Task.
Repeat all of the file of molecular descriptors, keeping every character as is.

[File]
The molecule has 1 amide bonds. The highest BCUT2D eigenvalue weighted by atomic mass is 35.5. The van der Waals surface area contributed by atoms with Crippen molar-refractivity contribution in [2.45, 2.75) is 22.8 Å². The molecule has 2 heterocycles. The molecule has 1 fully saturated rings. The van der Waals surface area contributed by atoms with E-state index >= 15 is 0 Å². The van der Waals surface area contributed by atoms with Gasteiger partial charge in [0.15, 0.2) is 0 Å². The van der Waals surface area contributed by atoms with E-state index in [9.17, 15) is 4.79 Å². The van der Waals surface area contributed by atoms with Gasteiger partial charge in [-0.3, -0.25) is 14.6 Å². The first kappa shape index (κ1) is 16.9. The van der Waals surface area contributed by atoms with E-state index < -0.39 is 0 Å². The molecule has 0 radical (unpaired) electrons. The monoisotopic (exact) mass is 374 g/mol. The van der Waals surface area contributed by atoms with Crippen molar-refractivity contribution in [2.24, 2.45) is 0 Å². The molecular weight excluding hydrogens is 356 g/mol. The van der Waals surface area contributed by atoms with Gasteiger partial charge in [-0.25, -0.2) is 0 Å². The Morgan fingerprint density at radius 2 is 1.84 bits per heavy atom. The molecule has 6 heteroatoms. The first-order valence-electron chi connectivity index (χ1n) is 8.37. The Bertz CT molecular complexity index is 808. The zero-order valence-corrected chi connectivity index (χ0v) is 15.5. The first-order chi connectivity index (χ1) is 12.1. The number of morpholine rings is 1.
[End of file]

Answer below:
The molecule has 1 amide bonds. The highest BCUT2D eigenvalue weighted by atomic mass is 35.5. The van der Waals surface area contributed by atoms with Crippen molar-refractivity contribution in [2.45, 2.75) is 22.8 Å². The molecule has 2 heterocycles. The molecule has 1 fully saturated rings. The van der Waals surface area contributed by atoms with E-state index >= 15 is 0 Å². The van der Waals surface area contributed by atoms with Gasteiger partial charge in [0.15, 0.2) is 0 Å². The van der Waals surface area contributed by atoms with E-state index in [9.17, 15) is 4.79 Å². The van der Waals surface area contributed by atoms with Gasteiger partial charge in [-0.3, -0.25) is 14.6 Å². The first kappa shape index (κ1) is 16.9. The van der Waals surface area contributed by atoms with E-state index < -0.39 is 0 Å². The molecule has 0 radical (unpaired) electrons. The monoisotopic (exact) mass is 374 g/mol. The van der Waals surface area contributed by atoms with Crippen molar-refractivity contribution in [2.24, 2.45) is 0 Å². The molecular weight excluding hydrogens is 356 g/mol. The van der Waals surface area contributed by atoms with Gasteiger partial charge in [-0.25, -0.2) is 0 Å². The Morgan fingerprint density at radius 2 is 1.84 bits per heavy atom. The molecule has 6 heteroatoms. The first-order valence-electron chi connectivity index (χ1n) is 8.37. The Bertz CT molecular complexity index is 808. The zero-order valence-corrected chi connectivity index (χ0v) is 15.5. The first-order chi connectivity index (χ1) is 12.1. The number of morpholine rings is 1.